Master's Theses

Date of Award

Fall 1987

Degree Name

Master of Science (MS)

Department

Geosciences

Advisor

Michael E. Nelson

Abstract

A total of 23,400 point counts were made on 75 thin sections of sandstones from the Star Point Sandstone and the Blackhawk Formation (Upper Cretaceous) to determine their petrographic characteristics. Both units are litharenites, fine to medium grained, and moderately well sorted. The major lithic components in the Star Point are dolomite and chert with minor amounts of metamorphic rock fragments. In the Blackhawk channel sands, dolomite and intrabasin slump material are the major lithic components. The sand was derived from the Sevier Orogenic Highlands composed of sedimentary terrane to the west and both sedimentary and metamorphic terranes to the north of the study area. Diagenesis was controlled mainly by organic decay and dissolution due to pressure solution. Authigenic minerals and their order of precipitation are the same for both formations. These are quartz and pyrite, calcite, dolomite, and vivianite. The bleach zone in the Star Point was created when acidic waters from the overlying swamp dissolved the ferroan dolomite from the sands. Sandstone dikes within the Hiawatha coal seam (basal Blackhawk) were created during a severe drought when sand was blown from dry stream beds into dessication cracks in the organic material. The Blackhawk channel sandstones are usually very competent and provide good roof stability for underground mining. Well-developed secondary porosity and slump material decreases the competence of the sandstone. Monitoring the occurrence and abundance of these features may indicate areas of potential roof collapse.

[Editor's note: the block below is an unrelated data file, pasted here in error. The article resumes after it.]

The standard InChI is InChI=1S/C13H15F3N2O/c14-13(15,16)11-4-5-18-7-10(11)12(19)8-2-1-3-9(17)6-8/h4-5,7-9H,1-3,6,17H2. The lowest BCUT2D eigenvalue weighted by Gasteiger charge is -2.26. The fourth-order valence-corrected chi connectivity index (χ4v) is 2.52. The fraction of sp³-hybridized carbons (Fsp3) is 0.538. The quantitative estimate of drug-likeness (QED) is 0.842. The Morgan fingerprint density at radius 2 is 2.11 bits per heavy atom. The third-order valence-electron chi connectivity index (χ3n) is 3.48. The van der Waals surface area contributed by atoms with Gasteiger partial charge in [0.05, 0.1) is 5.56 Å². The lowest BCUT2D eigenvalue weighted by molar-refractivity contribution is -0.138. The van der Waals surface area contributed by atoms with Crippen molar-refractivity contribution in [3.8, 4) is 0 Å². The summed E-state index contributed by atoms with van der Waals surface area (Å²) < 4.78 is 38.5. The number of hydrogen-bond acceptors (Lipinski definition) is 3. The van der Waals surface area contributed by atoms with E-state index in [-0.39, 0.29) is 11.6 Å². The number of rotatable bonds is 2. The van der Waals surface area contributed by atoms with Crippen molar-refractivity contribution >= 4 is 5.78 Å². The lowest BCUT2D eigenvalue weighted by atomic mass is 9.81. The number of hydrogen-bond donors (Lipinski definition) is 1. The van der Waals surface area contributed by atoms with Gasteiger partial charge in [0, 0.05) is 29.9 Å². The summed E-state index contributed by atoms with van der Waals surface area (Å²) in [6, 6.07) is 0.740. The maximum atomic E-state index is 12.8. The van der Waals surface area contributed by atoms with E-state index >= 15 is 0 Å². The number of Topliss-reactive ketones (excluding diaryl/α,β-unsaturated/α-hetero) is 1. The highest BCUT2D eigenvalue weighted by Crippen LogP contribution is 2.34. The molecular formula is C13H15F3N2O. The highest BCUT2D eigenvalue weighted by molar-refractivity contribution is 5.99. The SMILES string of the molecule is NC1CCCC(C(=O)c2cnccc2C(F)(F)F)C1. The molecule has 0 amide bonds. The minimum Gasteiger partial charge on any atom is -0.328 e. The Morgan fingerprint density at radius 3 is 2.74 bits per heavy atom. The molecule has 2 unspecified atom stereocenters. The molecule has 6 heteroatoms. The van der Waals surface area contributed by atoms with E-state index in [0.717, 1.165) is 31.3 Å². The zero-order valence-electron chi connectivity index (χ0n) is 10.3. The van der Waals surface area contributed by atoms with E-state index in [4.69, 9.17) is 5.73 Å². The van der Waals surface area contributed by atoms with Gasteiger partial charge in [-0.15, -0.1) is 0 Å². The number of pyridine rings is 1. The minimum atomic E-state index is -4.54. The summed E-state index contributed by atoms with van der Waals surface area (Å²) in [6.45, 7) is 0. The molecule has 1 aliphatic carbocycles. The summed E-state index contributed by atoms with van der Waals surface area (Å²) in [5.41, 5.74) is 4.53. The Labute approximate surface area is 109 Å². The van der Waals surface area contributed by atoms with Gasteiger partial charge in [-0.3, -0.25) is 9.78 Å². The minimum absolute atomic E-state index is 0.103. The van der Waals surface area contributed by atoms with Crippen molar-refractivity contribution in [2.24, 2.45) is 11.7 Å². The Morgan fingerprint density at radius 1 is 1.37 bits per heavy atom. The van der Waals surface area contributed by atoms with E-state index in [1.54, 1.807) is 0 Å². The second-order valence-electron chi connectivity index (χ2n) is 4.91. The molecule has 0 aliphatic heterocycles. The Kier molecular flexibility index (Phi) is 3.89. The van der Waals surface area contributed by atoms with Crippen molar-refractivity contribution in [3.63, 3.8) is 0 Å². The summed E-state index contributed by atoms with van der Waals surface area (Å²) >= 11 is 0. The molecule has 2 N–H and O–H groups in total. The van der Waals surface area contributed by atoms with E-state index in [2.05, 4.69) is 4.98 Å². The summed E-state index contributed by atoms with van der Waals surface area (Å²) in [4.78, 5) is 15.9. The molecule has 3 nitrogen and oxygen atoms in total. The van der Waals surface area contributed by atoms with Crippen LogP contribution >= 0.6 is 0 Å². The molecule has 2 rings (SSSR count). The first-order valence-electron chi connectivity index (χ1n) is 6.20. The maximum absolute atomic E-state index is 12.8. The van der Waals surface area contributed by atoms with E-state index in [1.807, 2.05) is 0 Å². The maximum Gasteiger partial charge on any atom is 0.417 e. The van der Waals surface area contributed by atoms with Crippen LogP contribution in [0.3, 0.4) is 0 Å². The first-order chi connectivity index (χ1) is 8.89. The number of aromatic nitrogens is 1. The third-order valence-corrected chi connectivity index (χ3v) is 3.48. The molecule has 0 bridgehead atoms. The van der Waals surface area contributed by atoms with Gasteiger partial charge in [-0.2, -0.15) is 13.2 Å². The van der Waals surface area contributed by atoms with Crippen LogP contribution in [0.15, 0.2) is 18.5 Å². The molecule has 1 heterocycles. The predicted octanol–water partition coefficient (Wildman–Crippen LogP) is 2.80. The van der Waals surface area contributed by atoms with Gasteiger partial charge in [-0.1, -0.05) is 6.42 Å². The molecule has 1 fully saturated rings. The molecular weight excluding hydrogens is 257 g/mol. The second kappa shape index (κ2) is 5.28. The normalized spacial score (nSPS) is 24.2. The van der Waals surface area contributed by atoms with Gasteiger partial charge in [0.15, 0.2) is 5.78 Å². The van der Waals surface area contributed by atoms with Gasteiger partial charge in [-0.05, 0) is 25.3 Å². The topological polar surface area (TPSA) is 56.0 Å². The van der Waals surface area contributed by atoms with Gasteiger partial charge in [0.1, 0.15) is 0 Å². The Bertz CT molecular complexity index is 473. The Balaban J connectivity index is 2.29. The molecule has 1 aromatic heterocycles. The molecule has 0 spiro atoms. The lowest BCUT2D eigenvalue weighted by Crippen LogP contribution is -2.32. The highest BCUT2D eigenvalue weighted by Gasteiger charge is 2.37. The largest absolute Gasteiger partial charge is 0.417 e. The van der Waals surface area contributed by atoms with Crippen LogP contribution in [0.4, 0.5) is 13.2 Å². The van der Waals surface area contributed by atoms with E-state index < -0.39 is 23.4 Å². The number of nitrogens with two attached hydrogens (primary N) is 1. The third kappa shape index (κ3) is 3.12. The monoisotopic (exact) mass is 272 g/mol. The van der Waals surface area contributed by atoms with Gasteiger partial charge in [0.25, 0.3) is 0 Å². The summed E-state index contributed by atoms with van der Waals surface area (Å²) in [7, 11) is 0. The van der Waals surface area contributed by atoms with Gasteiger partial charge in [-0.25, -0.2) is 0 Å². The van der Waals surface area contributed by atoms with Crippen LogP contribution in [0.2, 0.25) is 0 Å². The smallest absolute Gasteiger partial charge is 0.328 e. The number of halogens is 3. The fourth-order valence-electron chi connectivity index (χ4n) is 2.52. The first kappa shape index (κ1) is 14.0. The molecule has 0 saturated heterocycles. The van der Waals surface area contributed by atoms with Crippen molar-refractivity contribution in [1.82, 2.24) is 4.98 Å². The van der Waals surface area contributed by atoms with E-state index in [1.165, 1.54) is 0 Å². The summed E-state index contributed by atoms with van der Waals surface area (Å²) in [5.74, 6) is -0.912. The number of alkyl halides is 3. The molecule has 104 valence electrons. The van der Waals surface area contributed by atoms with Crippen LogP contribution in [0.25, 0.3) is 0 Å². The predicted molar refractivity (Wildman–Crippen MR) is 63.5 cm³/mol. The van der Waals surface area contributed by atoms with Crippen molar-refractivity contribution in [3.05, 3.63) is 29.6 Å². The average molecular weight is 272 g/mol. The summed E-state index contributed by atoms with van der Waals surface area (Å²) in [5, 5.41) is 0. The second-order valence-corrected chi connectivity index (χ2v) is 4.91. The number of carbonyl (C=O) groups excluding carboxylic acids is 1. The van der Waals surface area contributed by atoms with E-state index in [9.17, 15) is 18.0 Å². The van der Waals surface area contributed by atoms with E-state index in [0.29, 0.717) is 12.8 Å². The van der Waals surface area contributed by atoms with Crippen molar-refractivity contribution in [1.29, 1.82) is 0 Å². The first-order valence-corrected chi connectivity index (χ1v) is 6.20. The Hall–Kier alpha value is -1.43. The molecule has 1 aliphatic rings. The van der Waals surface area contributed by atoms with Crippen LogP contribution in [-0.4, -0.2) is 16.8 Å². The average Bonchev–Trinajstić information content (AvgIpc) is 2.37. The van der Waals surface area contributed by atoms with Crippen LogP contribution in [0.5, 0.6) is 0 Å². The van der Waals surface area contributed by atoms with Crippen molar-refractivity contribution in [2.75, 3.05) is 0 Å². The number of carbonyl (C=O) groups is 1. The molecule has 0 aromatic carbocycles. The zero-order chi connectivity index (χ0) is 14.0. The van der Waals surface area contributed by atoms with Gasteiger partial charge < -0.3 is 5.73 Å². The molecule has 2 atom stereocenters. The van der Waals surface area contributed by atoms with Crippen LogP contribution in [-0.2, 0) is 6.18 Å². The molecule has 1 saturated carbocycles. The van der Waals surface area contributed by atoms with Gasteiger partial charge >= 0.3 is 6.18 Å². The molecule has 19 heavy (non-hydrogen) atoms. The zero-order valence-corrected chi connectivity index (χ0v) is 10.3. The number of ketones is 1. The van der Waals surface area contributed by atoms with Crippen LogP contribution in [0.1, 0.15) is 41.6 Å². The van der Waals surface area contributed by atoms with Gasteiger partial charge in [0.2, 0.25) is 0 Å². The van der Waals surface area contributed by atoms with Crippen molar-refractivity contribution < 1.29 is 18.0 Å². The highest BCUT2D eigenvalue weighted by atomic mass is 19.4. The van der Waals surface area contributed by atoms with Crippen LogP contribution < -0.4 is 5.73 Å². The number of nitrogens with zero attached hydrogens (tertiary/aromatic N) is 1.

Rights

Copyright 1987 Karl Oscar Jepsen

Comments

Notice: This material may be protected by copyright law (Title 17 U.S. Code).

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